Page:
About 2,000 audience were treated Tuesday to an unforgettable performance of Chinese folk music in the downtown Davies Symphony Hall of San Francisco Symphony.
The two and half hour concert, "Enchanting China," presented by the China Broadcasting Performing Arts Troupe (CBPAT) in the U.S. west coast, captivated the audience with a host of classical Chinese folk musical pieces, such as "Moonlight of the Spring River," "Lovely Rose," "Deep Night" and many more.
Most of the musical pieces were performed with traditional Chinese stringed instruments such as the Erhu (a bowed instrument with a long neck, small oblong body and two strings), Pipa (a pear-shaped fretted instrument), as well as transverse and flutes of various sizes.
"This is our first time to come to San Francisco and we injected innovative elements into the concert," said Zhang Gaoxiang, general director of the concert, which was staged as part of the music tour of the CBPAT to U.S. western coast cities of Los Angles and San Francisco in California, and Seattle in Washington state.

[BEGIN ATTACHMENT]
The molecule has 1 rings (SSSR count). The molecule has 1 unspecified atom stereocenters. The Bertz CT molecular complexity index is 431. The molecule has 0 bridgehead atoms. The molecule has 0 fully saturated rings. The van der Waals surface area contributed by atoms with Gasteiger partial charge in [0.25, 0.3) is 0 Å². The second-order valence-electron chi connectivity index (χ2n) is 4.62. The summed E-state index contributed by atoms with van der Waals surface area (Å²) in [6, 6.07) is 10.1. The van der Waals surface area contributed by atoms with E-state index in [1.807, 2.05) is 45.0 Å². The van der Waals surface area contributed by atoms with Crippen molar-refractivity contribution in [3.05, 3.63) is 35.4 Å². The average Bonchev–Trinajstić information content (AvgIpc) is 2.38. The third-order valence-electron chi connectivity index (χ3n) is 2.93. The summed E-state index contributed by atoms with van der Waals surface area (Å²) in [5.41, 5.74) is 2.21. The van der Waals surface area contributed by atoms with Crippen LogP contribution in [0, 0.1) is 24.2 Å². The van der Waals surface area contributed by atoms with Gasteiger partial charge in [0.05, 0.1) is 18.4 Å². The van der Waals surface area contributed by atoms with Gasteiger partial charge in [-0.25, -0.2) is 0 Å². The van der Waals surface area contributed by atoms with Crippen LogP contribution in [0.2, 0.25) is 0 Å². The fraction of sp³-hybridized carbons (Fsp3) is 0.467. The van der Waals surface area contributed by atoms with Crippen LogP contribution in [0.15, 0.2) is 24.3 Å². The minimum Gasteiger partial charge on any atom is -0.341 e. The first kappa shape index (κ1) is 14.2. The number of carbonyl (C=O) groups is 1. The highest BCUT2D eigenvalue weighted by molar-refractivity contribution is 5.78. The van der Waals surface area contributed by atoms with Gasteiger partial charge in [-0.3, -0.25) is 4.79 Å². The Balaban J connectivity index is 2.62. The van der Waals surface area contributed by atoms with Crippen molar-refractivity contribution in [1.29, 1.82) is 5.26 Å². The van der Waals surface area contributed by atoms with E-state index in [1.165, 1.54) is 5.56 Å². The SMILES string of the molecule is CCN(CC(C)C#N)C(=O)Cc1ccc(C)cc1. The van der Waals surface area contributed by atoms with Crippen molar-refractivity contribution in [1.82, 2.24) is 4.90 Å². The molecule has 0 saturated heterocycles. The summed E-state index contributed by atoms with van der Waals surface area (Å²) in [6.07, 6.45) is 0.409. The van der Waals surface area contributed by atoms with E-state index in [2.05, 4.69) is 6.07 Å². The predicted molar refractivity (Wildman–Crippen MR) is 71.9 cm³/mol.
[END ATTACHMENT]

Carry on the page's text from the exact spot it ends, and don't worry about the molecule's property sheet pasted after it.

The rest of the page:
"We tried to blend Eastern music with (a) Western flavor in our rendition of the piece adopted from a famous Chinese folk song Flowers Thoughts," which was played by a American cellist and a Chinese soloist of Banhu (an ancient traditional Chinese stringed instrument), Zhang explained.
"The Chinese traditional folk music is warmly welcomed by local people, and our performances have created (an) unexpected responses from (the) mainstream American audience, who have a different artistic taste from Chinese music," said Liu Xuejun, head of the Chinese delegation of the CBPAT.
"It's a perfect performance that almost brought down the house. I can't speak Chinese but I can understand the music language," said an excited American university student in her 20s, who identified her only as Froster.